We Have Seen His Glory | Day 2


Matthew 1:1-2:12; Luke 1:1-2:38

Christmas is one of my favorite times of the year. And what I love most about Christmas is that it is a time to celebrate that our Hope has come. After thousands of years of waiting, in the fullness of time, God sent forth his Son (Gal 4:4). After centuries of the people of God looking forward to the One who was to come, Jesus finally came. Christmas is a time to remember the faithfulness of God and to rejoice in the salvation he brings through Jesus.

While these scenes of the Christmas story are familiar to us, their significance may not be. Here are three observation about who Jesus is and why he came from these first stories of our King.

1. Jesus fulfills all the promises and hopes of the Old Testament. Matthew starts his gospel by telling us that this Jesus is the son of David, the son of Abraham. This is not just a note on his family history. It is a declaration that the promised son – a promise given to both men – has now come. The angel tells Mary that this Jesus will sit on the throne of his father David (Luke 1:32). He is the coming King to reign forever (2 Sam 7:13). He is the one through whom God will bless all the families of the earth – the beginnings of which we see in the coming of the Wise Men – (Gen 12:3). Every promise and every hope now finds its yes and amen in him.

2. Jesus was humble in coming to the earth. Beyond the fact that Jesus, the second Person of the Trinity, humbled himself to come to the earth (Phil 2:6-7), the way in which he came was a display of humility. He was born to working-class peasants. He was born in a barn and laid in a feeding trough. No great palace of kings. No great fanfare at his coming. Just a lowly family, treasuring their son and the quite truth that he would one day be King over all. What a humble beginning!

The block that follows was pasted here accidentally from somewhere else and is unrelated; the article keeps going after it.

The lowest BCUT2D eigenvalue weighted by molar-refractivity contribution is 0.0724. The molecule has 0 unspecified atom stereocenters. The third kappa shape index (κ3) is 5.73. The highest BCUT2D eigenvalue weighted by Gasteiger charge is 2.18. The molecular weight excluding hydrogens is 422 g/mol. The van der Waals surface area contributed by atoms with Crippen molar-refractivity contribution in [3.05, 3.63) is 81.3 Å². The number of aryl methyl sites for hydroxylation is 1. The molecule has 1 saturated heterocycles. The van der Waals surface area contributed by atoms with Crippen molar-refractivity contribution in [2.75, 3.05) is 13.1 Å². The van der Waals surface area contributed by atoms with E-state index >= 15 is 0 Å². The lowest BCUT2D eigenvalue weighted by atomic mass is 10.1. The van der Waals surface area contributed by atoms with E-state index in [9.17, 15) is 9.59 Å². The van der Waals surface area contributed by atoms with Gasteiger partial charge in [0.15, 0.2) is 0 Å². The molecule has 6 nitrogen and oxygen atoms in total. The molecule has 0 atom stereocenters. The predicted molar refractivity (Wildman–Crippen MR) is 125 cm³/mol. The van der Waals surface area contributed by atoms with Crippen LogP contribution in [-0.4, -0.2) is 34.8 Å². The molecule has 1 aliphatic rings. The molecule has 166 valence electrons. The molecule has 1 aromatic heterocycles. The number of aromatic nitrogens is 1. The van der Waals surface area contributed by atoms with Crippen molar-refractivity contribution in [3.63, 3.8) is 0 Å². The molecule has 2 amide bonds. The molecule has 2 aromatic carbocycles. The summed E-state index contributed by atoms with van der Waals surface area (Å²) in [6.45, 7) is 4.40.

3. Jesus was born to die. Mary and Joseph, at the command of the angel, name the baby Jesus. The name is found in the Old Testament as Joshua. It means “the Lord saves.” Jesus was born to be the savior of his people. Yet, he would save them in an unexpected way – by laying down his life. He was born to save his people from their sins (Matt 1:21). And the only way to do that was to be the perfect sacrifice himself. Even from the beginning of his life, his death was in view. Christmas and Easter are inseparably connected. As John Donne once wrote: “There is an inseparable line from the créche to the cross.” From the créche to the cross, from the cave manger to the Calvary mount, from the swaddling cloths to the grave clothes, we see this truth: Jesus was born to die.


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